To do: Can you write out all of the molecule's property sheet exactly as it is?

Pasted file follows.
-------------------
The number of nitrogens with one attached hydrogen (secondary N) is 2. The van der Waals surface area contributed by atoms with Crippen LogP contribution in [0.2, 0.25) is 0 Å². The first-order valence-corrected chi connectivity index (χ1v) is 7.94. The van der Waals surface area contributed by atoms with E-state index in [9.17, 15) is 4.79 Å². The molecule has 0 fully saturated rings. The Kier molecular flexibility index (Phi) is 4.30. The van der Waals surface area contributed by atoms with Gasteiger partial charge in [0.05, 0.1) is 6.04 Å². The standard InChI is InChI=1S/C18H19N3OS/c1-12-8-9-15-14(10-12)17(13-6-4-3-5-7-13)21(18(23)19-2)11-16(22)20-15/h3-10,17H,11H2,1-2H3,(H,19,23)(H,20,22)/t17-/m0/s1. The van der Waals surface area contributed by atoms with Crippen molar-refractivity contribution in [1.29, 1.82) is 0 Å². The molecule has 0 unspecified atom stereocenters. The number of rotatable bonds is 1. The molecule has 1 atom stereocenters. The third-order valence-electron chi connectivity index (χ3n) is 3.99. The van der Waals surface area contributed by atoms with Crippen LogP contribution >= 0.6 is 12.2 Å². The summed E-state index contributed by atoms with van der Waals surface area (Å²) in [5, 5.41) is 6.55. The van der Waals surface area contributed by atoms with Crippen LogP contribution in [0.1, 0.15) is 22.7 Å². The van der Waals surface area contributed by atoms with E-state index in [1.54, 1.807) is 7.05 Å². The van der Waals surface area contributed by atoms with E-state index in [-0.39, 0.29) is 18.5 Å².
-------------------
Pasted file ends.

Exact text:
The number of nitrogens with one attached hydrogen (secondary N) is 2. The van der Waals surface area contributed by atoms with Crippen LogP contribution in [0.2, 0.25) is 0 Å². The first-order valence-corrected chi connectivity index (χ1v) is 7.94. The van der Waals surface area contributed by atoms with E-state index in [9.17, 15) is 4.79 Å². The molecule has 0 fully saturated rings. The Kier molecular flexibility index (Phi) is 4.30. The van der Waals surface area contributed by atoms with Gasteiger partial charge in [0.05, 0.1) is 6.04 Å². The standard InChI is InChI=1S/C18H19N3OS/c1-12-8-9-15-14(10-12)17(13-6-4-3-5-7-13)21(18(23)19-2)11-16(22)20-15/h3-10,17H,11H2,1-2H3,(H,19,23)(H,20,22)/t17-/m0/s1. The van der Waals surface area contributed by atoms with Crippen molar-refractivity contribution in [1.29, 1.82) is 0 Å². The molecule has 0 unspecified atom stereocenters. The number of rotatable bonds is 1. The molecule has 1 atom stereocenters. The third-order valence-electron chi connectivity index (χ3n) is 3.99. The van der Waals surface area contributed by atoms with Crippen LogP contribution >= 0.6 is 12.2 Å². The summed E-state index contributed by atoms with van der Waals surface area (Å²) in [5, 5.41) is 6.55. The van der Waals surface area contributed by atoms with Crippen LogP contribution in [0.1, 0.15) is 22.7 Å². The van der Waals surface area contributed by atoms with E-state index in [1.54, 1.807) is 7.05 Å². The van der Waals surface area contributed by atoms with E-state index in [-0.39, 0.29) is 18.5 Å².